Monthly Archives: November 2009

Relative Taste

I’m having a really hard time with the idea that taste is merely relative. Of course, I agree with Bourdieu that our taste is shaped from an early age and is shaped by a various forms of knowledge. However, despite acknowledging rationally that there is no real foundation for a hierarchy of taste and culture, my gut instinct is that the idea of pure relativity in terms of taste is false. ( I have the same problem with supposed relativity of morals.)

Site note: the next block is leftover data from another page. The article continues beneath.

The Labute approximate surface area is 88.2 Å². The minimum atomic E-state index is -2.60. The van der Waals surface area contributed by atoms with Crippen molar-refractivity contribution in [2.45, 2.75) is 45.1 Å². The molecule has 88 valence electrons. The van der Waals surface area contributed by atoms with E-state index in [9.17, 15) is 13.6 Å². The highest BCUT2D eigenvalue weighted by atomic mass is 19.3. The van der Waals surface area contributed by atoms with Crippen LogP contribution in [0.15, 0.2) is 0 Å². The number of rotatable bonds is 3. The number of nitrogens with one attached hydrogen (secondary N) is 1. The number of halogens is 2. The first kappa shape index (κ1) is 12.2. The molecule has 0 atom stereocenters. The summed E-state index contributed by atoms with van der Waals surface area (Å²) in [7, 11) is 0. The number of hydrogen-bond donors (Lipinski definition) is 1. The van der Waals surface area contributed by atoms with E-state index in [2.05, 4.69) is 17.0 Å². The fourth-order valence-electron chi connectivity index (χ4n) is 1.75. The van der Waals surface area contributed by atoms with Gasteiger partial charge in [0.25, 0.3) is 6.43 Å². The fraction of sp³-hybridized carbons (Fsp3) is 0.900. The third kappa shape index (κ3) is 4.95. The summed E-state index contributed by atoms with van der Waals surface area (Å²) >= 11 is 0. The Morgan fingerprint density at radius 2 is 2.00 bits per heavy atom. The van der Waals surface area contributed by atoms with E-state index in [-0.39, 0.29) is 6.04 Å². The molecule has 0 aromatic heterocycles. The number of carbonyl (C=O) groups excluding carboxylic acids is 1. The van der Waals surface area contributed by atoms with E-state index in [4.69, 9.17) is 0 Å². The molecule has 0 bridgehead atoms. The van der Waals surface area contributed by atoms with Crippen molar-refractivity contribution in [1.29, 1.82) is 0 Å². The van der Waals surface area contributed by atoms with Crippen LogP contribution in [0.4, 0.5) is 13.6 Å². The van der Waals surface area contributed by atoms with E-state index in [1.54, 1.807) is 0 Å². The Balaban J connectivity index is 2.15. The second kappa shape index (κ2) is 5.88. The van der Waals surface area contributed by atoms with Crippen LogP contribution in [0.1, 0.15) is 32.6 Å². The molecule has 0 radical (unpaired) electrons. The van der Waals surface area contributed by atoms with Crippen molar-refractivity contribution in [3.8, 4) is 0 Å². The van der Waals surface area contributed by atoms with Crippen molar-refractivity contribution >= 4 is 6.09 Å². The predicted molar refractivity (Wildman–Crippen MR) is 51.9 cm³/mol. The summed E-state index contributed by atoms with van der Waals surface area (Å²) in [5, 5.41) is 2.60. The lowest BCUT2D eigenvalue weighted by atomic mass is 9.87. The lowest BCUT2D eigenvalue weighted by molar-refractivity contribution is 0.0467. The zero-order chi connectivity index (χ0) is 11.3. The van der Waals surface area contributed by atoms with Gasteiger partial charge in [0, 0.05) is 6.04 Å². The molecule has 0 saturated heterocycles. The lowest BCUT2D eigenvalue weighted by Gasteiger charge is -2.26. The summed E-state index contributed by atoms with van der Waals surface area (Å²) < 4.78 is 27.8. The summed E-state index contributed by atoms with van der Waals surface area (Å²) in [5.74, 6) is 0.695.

In Jenkins’ Textual Poachers it almost seems that in the cultural studies shift to looking at the individual’s method of relating to and using an object has gone too far. Jenkins argues that “Fan culture muddies” the boundaries between legitimate and non-legitimate culture (or taste) by “treating popular texts as if they merited the same degree of attention as canonical texts.” However it seems clear to me that the fact that fans of star trek are interacting with star trek in the same way academics interact with Dostoevsky does not immediately mean that both Dostoevsky and Star Trek are on equal playing fields. It seems to be that there is a huge discrepancy between knowing and interpreting Dostoevsky’s work because it fascinatingly and imaginatively grapples with huge problems, such as the role of the Catholic Church, the problem of evil, man’s relationship to freedom, etc. etc. and knowing and interpreting a particular chick flick because it fascinatingly and imaginatively grapples with problems of finding and and seducing a goofy, nearly useless husband. (Wow this is really going off a deep and mushy end, but even if you look at food, it seems very hard to argue that something such as Warheads cannot be seen as anything other that worse taste than fresh bread. Bread provides nutrition in a way that warheads don’t and Crime and Punishments provides more nourishment for the “soul” than a chick flick ever could…..wow I know some of you are going to rip me apart for this. In my defense I haven’t been sleeping lately.) Although, to kind of argue against my own point, Jenkins also seems to suggest that fans are not messing with the legitimized hierarchy of taste with the recognition that culture should not be hierarchical. Rather they are “muddying” the boundaries because they believe that the work which they are a fan of is superior to other works. Jenkins gives the example of a fan of Beauty and the Beast who paints a history of TV shows which is dominated by particular works that stand out from the crowd of broadcasts that are “characterized by their ‘poor writing, ridiculous conflicts offering no moral or ethical choices, predictable and cardboard characterizations……’”(17).